Dr Jianbing Li in his lab at UNBC. (Submitted photo)

Dr Jianbing Li in his lab at UNBC. (Submitted photo)

UNBC professor receives funding to research oilspill response

The $1.9 million in funding was provided by Fisheries and Oceans Canada

UNBC professor, Dr Jianbing Li, is seeking to discover a solution to marine oil spills.

Li, an environmental engineering professor at UNBC is leading part of a national project to investigate improved methods to separate oil from water to make it more efficient and less costly to clean up marine oil spills, as per a Jan. 22 news release.

The professor has received $1.9 million in funding from Fisheries and Oceans Canada, to fund the next stage of Li’s research through the multi-partner oil spill research initiative. The project, which started in the fall of 2018, saw Li and his collaborators spend the first year reviewing regulation technologies and developing experiments.

Current techniques for clearing up marine oil spills involve collecting oily wastewater from the ocean and transporting it to the shore for processing or disposal.

“Li’s research will explore ways to separate the oil from water while the response ships are still at sea,” said the release.

UNBC president Dr. Daniel Weeks said Li is investigating techniques to reduce the time it takes to clean up a marine oil spill, while at the same time ensuring more of the oil can be used again for other purposes.

“This research will not only help protect Canada’s environment and coastal communities, it will also inform oil response approaches around the world,” Weeks added.

Federal funding through fisheries will help support eleven scientific trainee positions at UNBC, ranging from post-doctoral researchers and PhD candidates, to graduate and senior undergraduate researchers. The $1.9 million, will assist Li’s project but also provide valuable training opportunities.

“Through the multi-partner oil spill research initiative, we will enhance Canada’s response toolbox in the unfortunate event of a marine spill,” Li says.

The multi-partner oil spill research initiative is a $45.5 million project that has collaboration with oil response experts around the world, advancing oil spill research in Canada, in order to minimize the environmental impacts of oil spills.


Aman Parhar
Editor, Vanderhoof Omineca Express

aman.parhar@ominecaexpress.com

Like us on Facebook and follow us on Twitter

Get local stories you won't find anywhere else right to your inbox.
Sign up here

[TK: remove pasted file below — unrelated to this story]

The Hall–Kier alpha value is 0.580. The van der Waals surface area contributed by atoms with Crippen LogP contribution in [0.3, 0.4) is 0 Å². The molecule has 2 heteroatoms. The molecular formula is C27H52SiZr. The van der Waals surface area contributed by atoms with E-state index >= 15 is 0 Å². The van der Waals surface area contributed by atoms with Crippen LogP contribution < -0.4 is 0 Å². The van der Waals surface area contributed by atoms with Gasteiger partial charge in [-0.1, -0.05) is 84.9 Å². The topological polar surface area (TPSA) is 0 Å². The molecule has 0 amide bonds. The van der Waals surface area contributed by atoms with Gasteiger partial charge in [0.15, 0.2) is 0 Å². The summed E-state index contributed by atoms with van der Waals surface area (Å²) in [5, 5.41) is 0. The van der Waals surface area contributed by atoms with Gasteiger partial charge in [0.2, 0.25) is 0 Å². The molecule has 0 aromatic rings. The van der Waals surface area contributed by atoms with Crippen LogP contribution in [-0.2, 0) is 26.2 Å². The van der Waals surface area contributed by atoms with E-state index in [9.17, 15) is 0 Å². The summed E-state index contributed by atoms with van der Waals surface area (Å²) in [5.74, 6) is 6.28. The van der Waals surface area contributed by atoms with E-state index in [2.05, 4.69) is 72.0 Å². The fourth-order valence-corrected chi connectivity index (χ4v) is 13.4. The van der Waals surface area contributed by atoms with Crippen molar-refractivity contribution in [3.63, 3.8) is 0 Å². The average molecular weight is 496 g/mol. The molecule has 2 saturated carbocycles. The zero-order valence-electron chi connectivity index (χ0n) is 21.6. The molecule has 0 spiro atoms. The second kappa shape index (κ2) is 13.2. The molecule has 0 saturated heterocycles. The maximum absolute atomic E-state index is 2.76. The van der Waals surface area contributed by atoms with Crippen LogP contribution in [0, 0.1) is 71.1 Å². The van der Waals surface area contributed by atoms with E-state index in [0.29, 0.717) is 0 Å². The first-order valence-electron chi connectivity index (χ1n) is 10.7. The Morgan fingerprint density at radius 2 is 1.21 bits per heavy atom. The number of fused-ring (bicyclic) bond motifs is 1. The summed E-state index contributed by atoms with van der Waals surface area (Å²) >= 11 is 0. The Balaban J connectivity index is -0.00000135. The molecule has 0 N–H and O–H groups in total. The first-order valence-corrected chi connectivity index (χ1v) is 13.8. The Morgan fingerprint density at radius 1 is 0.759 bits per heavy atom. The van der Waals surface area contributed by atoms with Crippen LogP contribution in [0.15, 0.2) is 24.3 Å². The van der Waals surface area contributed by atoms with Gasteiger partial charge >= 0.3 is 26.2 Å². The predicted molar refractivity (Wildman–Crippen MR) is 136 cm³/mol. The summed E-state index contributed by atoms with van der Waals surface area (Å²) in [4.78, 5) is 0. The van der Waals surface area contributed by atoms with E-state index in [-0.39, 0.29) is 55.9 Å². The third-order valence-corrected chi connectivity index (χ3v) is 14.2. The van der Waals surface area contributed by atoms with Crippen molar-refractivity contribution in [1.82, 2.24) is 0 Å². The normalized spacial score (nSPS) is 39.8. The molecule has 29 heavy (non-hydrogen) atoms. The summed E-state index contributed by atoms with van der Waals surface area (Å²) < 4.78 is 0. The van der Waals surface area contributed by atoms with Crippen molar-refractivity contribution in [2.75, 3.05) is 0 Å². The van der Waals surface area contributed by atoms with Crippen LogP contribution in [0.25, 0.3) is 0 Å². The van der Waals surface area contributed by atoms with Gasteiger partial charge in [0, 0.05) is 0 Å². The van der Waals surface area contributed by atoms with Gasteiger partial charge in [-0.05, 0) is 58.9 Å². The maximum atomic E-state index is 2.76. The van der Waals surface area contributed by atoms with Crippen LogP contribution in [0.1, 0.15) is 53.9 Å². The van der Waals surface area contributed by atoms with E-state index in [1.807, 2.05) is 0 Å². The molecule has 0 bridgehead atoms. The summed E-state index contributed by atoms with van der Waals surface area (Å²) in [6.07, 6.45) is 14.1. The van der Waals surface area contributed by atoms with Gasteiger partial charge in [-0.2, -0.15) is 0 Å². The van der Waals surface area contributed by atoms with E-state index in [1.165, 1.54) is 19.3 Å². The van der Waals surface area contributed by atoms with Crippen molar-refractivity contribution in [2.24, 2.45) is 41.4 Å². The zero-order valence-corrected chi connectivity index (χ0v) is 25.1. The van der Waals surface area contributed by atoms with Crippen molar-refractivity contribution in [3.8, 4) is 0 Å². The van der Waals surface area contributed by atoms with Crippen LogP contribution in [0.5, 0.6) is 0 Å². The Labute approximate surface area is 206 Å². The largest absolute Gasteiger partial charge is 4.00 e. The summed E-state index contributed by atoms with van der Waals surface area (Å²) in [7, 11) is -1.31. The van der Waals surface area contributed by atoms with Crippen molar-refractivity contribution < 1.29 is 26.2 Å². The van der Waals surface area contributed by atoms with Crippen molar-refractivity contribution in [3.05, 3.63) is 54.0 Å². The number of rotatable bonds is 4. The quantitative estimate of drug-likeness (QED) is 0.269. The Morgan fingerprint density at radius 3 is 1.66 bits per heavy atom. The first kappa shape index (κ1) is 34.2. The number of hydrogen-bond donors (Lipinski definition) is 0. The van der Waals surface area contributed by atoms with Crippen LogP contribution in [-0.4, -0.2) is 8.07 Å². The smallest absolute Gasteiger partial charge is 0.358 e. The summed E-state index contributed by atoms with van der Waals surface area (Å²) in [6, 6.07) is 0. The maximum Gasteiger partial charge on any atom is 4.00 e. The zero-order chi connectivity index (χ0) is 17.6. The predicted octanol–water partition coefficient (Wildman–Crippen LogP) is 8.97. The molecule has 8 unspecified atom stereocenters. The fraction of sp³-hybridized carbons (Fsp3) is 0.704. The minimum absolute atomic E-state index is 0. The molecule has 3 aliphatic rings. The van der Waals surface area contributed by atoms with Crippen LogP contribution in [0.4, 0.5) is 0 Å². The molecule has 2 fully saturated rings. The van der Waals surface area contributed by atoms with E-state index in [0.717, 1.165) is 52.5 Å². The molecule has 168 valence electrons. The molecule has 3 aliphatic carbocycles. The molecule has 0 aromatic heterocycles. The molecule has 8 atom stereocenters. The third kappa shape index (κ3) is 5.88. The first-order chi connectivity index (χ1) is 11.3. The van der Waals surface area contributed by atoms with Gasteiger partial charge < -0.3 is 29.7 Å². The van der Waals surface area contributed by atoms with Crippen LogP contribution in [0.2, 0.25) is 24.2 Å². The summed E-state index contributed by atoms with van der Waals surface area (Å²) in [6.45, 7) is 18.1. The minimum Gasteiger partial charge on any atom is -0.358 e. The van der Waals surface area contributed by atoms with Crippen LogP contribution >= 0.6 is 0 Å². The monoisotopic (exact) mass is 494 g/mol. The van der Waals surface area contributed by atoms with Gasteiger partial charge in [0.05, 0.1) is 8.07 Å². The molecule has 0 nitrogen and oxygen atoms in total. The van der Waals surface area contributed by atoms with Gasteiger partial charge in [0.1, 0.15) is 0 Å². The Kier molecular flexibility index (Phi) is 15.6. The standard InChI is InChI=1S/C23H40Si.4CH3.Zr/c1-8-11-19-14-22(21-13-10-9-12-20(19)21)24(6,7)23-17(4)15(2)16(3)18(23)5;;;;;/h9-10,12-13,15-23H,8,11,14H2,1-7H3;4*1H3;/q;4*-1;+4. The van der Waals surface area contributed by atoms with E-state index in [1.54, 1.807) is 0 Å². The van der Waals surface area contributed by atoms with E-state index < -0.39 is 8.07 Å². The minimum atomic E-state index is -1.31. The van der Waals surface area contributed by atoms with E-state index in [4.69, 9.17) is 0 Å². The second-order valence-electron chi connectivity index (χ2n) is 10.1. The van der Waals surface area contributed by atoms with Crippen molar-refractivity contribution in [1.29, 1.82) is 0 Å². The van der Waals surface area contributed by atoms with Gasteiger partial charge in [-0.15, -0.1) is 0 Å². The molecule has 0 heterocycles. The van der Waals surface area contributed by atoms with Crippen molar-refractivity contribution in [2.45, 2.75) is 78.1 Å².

Just Posted

NDIT logo.
NDIT grants over $160K to Vanderhoof for street lighting project on Burrard

Total cost of the project is approximately $380,000

Internet speeds in Vanderhoof have been a cause of concern for many local businesses. (File photo)
Lack of good connectivity puts rural communities at a disadvantage: Vanderhoof Mayor

The district is working with RDBN to get better internet facilities to town.

District of Vanderhoof municipal office. (Aman Parhar/Omineca Express)
Vanderhoof business can apply for a façade improvement program

The program provides funding up to $5,000 to update the look of the commercial property façade.

Kiah Thiessen-Clark and Kate Thiessen-Clark from W.L. McLeod Elementary won third place in their grade during the science fair held by School District 91. (SD91/website)
SD91 District holds Science Fair; announces 2021 finalists

Several finalists were from EBUS Academy and W.L. McLeod Elementary

B.C. Health Minister Adrian Dix and provincial health officer Dr. Bonnie Henry head for the B.C. legislature press theatre to give a daily update on the COVID-19 pandemic, April 6, 2020. (B.C. government)
B.C. nears 300,000 COVID-19 vaccinations, essential workers next

564 new cases, four deaths, no new outbreaks Thursday

Walter Gretzky father of hockey hall-of-famer Wayne Gretzky waves to fans as the Buffalo Sabres play against the Toronto Maple Leafs during third period NHL hockey action in Toronto on Tuesday, Jan. 17, 2017. THE CANADIAN PRESS/Nathan Denette
Walter Gretzky, father of the Great One, dies at 82

Canada’s hockey dad had battled Parkinson’s disease and other health issues

Municipal Affairs Minister Josie Osborne speaks in the B.C. legislature, March 4, 2021. (Hansard TV)
B.C. Liberals, NDP sing in harmony on local election reforms

Bill regulates paid canvassers, allows people in condo buildings

(National Emergency Management Agency)
No tsunami risk to B.C. from powerful New Zealand earthquake: officials

An 8.1 magnitude earthquake shook the north of New Zealand Thursday morning

(AP Photo/Richard Vogel, File)
Pandemic stress, isolation key factors as to why Canadians turned to cannabis, alcohol

Study found that isolation played key role in Canadians’ substance use

Grand Forks’ Gary Smith stands in front of his Church of the Flying Spaghetti Monster float. Photo: Submitted
Grand Forks’ Flying Spaghetti Monster leader still boiling over driver’s licence photo

Gary Smith, head of the Church of the Flying Spaghetti Monster of B.C., said he has since spoken to lawyers

A Cowichan Valley mom is wondering why masks haven’t been mandated for elementary schools. (Metro Creative photo)
B.C. mom frustrated by lack of mask mandate for elementary students

“Do we want to wait until we end up like Fraser Health?”

(Pxhere)
B.C. research reveals how pandemic has changed attitudes towards sex, health services

CDC survey shows that 35 per cent of people were worried about being judged

Most Read